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  • Noninvasive Treatments for Low Back Pain

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Research Protocol – Oct. 8, 2014

Noninvasive Treatments for Low Back Pain

Formats

Table of Contents

Background and Objectives for the Systematic Review

Nature and burden of low back pain

Low back pain is one of the most frequently encountered conditions in clinical practice. Up to 84 percent of adults have low back pain at some time in their lives, and over one quarter of U.S. adults report recent (in the last three months) low back pain.1,2 Low back pain can have major adverse impacts on quality of life and function; it is frequently associated with depression or anxiety. Low back pain is also costly—in 1998, total U.S. health care expenditures for low back pain were estimated at $90 billion.3 Since that time, costs of low back pain care have risen at a rate higher than observed for overall health expenditures.4 Low back pain is one of the most common reasons for missed work or reduced productivity while at work, resulting in high indirect costs.5

The prognosis for acute low back pain (generally defined as an episode lasting less than 4 weeks) is generally favorable. Most patients experience a rapid improvement in (and often a complete resolution of) pain and disability and are able to return to work.6 In those with persistent symptoms, continued improvement is often seen in the subacute phase between 4–12 weeks, though at a slower rate than observed at first. In a minority of patients, low back pain lasts longer than 12 weeks, at which point it is considered chronic; levels of pain and disability often remain relatively constant thereafter.7 Recently, a National Institutes of Health Research Task Force defined chronic low back pain as a back pain problem that has persisted at least 3 months and has resulted in pain on at least half the days in the past 6 months.8 Patients with chronic back pain account for the bulk of the burdens and costs of low back pain.9,10 Predictors of chronicity are primarily related to psychosocial factors such as presence of psychological comorbidities, maladaptive coping strategies (such as fear avoidance [avoiding activities because of fears that they will further damage the back] or catastrophizing [anticipating the worst possible outcomes from low back pain]), presence of nonorganic signs (symptoms without a distinct anatomical or physiological basis),11 high baseline functional impairment, low general health status, and others.7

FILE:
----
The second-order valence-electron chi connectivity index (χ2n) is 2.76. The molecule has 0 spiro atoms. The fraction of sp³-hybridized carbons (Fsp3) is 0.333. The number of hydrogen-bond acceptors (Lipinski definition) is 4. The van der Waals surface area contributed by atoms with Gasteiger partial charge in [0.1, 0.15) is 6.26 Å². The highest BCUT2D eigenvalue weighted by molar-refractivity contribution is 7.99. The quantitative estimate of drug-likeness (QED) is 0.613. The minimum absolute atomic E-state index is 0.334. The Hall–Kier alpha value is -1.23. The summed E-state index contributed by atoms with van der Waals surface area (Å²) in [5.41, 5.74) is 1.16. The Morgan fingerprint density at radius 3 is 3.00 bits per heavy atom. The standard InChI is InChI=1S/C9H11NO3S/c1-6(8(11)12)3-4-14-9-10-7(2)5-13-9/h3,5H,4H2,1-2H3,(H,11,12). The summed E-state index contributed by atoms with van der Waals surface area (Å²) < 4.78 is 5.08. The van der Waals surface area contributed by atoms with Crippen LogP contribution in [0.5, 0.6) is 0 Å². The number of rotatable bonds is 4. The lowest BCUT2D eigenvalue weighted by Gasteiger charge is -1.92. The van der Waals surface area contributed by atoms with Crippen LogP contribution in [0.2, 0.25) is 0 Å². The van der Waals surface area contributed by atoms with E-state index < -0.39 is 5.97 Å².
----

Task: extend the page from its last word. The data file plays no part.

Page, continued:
In the majority (>85%) of patients with low back pain, symptoms cannot be attributed to a specific disease or spinal pathology.12 Spinal imaging abnormalities such as degenerative disc disease, facet joint arthropathy, and bulging or herniated intervertebral discs are extremely common in patients with low back pain, particularly in older adults, and such findings are poor predictors for the presence or severity of low back pain.13 Radiculopathy from nerve root impingement (often due to a herniated intervertebral disc) and radiculopathy from spinal stenosis (narrowing of the spinal canal) are each present in about 4–5 percent of patients with low back pain and can cause neurological symptoms such as lower extremity pain, paresthesias, and weakness; the natural history and response to treatment for these conditions may differ from back pain without neurologic involvement.14

Interventions for low back pain